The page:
How Many Impossible Things Do You Need to Believe?

How many impossible things do you need to believe to not believe in God?

There is a decision to make.

Whether to believe in the existence of a single intelligent creator responsible for the complexity of the universe and life on earth – or to believe that an unimaginable number of spontaneous events somehow happened in order to bring about the same result, out of nothing.

The main difference as I see it, is that one scenario raises the possibility of us being accountable to a Creator God, and that can be a scary prospect for some people.

Over the past few days I’ve had a small discussion with a few unbelievers on a secular news site.

One of the responders asked a version of that old, naïve question:

…how do you explain your ‘single intelligent creator’, does he just pop into existence from, er, nothing?

Basically, if the universe and life within it required a creator, who created that creator?

To some that question must seem the pinnacle of sophistication – the argument to end all arguments, and yet there is a very clear and obvious answer that does not favour the doubter’s assumption.

The Bible describes God as being eternal with no beginning or end.

But Science recognises that the universe DID have a beginning.

Therefore, unlike the universe (according to the materialist viewpoint), God did not need to “just pop into existence from nothing”.

As for the question of how many impossible things need to be accepted in order to disbelieve in a Creator God, the following response in the same discussion shows how willing people can be to practice all manner of irrational, intellectual gymnastics to close their eyes and minds to God.

That ‘unimaginable’ number of spontaneous events took place over an equally unimaginable expanse of space and time, and if the many-worlds interpretation is correct, over an almost infinitely large number of universes. From another perspective, given these conditions, that series of spontaneous events had to occur somewhere, at some time. It just happens that here and now is where they occurred.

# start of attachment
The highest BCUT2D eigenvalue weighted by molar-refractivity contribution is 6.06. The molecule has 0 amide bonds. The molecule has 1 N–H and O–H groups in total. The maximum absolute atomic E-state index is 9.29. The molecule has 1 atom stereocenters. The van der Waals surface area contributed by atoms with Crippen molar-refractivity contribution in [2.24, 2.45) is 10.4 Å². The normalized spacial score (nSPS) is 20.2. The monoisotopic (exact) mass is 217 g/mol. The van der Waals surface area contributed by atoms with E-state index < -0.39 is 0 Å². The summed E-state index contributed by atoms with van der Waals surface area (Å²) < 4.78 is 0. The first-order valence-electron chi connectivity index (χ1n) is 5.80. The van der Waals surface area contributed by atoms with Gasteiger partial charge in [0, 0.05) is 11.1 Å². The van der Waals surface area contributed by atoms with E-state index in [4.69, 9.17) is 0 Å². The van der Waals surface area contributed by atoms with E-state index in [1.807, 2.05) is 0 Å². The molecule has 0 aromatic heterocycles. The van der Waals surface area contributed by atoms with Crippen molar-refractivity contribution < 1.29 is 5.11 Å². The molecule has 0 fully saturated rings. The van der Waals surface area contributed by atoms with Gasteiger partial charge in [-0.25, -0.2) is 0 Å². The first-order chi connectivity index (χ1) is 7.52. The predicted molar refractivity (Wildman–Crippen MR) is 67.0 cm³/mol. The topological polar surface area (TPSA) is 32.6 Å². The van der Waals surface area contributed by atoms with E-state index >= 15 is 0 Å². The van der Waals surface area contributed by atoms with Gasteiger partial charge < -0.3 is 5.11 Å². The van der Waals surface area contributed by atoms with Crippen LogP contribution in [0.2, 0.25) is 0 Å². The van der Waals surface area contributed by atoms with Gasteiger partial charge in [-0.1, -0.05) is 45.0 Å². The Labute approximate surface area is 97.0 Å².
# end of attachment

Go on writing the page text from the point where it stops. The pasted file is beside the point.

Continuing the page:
Just look at the many assumptions and speculations required to fuel that argument.

1) The assumption that given enough time, anything can happen no matter how improbable or impossible.
(Excepting the existence of a Creator to whom His creation might be accountable, of course)

2) If the “many-worlds interpretation is correct.
(One might as well say “if the easter bunny was real, chocolate eggs would magically appear at easter. Again – an avoidance of pondering whether the Creator God “interpretation” could be correct.)

3) An almost infinitely large number of universes?
(So now we have the existence of an infinite number of universes that spontaneously appeared, not just one).

4) Given all of those imagined conditions then this very real universe had to appear out of nothing.
(Do I need to comment further on that?)

So I’ll return to my original question…

How many impossible things does someone need to believe to not believe in God?


Australian media identities lined up to attack the Swedish teenager Greta Thunberg this week for her scathing speech at the UN.

From just one mention in the Australian media in September 2018, Thunberg’s prominence has grown to 2,848 mentions this month, according to Streem media monitoring.

The more the 16-year-old has been mentioned, the more annoyed some commentators have become.

There were the middle-aged white men who threw insults at the climate activist: the Nine footy personality Sam Newman, the broadcaster Alan Jones, the columnist Andrew Bolt, the Australian’s resident climate contrarians Chris Kenny and Graham Lloyd, and the Sky commentator Mark Latham. Then there were the middle-aged white women: the Tele’s Miranda Devine and the Sydney Morning Herald’s Amanda Vanstone. All very predictable.


children that you spit on


Greta Thunberg is a true leader by every definition” by Mitchell Adams,
Sydney Morning Herald. September 25, 2019

The lyrics in the second verse of Changes by the late great David Bowie perfectly capture the events leading up to this week’s UN Climate Conference.

“And these children that you spit on; As they try to change their worlds; Are immune to your consultations. They’re quite aware of what they’re goin’ through.”

These incredibly potent words swirled through my head while I watched in awe as 16-year-old Swedish activist Greta Thunberg gave heads of governments a well-deserved spray over their lack of action regarding climate change. Some of them, including our very own Prime Minister, couldn’t even have been bothered to show up to the conference.